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UFT backs greater disclosure of student discipline data

UFT Vice President for Career and Technical Education High Schools Sterling Roberson testified at a Dec. 16 Council hearing in favor of requiring the Department of Education to collect, analyze and report school discipline incidents in a more comprehensive fashion while maintaining student confidentiality.

The measures under discussion, in the form of amendments to the School Safety Act, would require the DOE and New York City Police Department to disaggregate the data by school as well as by race, gender and special education status. 

“Parents, school communities and the public at large deserve full disclosure on how discipline is handled at the school level,” he said.

The enhanced reporting requirements, he added, would help educators and administrators “better understand where discipline problems are developing a critical mass and where we can provide greater support and resources to students who are at risk.”

Roberson stressed that greater transparency on safety and student discipline was only one facet of the solution. He faulted the DOE for the decline in support and prevention services at the school level, which he described as “an evolution from more school-based wraparound services with trained professionals who specialize in these interventions to a band-aid approach where efforts rise after an incident or a crisis.”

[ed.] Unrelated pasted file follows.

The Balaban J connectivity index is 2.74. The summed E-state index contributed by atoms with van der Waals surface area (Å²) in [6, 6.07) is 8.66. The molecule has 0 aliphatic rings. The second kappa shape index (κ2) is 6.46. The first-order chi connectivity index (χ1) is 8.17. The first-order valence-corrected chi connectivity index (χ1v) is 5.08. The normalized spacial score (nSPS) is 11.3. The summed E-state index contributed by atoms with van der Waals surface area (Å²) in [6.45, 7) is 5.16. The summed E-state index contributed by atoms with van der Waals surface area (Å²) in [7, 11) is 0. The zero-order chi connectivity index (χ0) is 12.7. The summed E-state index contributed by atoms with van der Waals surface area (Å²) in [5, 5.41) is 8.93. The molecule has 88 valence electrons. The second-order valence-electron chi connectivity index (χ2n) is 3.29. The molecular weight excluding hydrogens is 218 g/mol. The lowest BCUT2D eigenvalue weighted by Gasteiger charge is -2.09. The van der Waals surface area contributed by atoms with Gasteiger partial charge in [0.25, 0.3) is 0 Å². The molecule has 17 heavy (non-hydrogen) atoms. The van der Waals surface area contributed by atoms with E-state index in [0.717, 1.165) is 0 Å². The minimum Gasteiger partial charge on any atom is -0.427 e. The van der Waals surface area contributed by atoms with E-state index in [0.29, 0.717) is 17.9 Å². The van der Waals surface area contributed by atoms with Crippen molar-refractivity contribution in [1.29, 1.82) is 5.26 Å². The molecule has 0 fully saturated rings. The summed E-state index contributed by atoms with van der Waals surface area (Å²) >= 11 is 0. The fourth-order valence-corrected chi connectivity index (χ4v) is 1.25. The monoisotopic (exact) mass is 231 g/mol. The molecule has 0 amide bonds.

In fact, he noted, the DOE has cut peer-mediation, gang-prevention and conflict-resolution programs in recent years. Substance-abuse and violence-prevention programs such as SPARK and the use of skilled substance abuse prevention and intervention specialists from the city’s Office of School and Youth Development have also been reduced, as have guidance counselors, education evaluators and special education supervisors.

 This is due in part to the struggling economy, Roberson said, but also to the DOE’s “unrelenting emphasis on test prep.”

“There was a time when school-based support teams managed a full complement of programs and interventions that were helping students cope with difficulties both at home and at school,” he said. “These amendments focus on the discipline side of the safety equation. Our schools also need increased support and resources on the program and prevention side.”

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